If we're content to simply say, "everything is hard! why are you critiquing this for being hard?" I think that's a pretty sad way to view reflection on political work. I would be interested in hearing more about the real challenges of Seasol, internal disagreements and the like -- somehow these have never seemed to be discussed publicly. While you reject the notion of the service model as an issue for the solnet, you don't actually engage at all with the reasons behind why I'm stating it has those elements.
If we're just going to say, "yeah, this can be true of anything.." and "yeah, you've got a better solution?" and simply shrug off any attempt to come to grips with the hows and whys of an organizing model, that's just insufficient. If the organizing model in question has real merit and value, it can be honestly examined and looked at for what it is and isn't.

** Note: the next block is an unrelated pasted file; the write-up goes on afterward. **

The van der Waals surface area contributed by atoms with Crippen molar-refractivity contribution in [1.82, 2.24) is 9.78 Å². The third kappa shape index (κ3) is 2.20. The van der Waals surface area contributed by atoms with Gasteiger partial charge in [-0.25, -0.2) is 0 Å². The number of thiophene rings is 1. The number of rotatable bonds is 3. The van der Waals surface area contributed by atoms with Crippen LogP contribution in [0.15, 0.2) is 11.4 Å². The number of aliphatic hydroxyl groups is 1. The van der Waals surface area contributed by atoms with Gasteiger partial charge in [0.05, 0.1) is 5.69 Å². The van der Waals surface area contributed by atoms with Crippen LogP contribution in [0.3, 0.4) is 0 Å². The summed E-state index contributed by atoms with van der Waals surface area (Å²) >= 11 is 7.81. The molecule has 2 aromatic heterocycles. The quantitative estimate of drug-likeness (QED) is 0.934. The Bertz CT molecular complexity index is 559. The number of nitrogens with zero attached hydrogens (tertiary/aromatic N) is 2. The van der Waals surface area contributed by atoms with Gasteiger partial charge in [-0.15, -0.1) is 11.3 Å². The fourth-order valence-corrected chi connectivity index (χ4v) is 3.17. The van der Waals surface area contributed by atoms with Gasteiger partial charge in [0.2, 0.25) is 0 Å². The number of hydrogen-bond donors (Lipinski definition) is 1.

i just want to state that my
i just want to state that my indifference to this conversation so far has been over the legality/illegality thing, when i read this i found other things more interesting to touch on, and when i finally get some break from working too much i will chime in here R.
I thought this was an
I thought this was an interesting and useful piece, and brought up many problems that are big issues in all sorts of class struggle organising.
some points based on my own experience:
Often people are facing some major crisis (eviction, dismissal, terrible conditions) but there isn't any existing collective, like a tenants group or similar, and there isn't much communal life, people don't know their neighbours and so on, so setting one up would involve loads of groundwork, possibly without much success. If someone has an eviction order in two weeks this is a serious problem.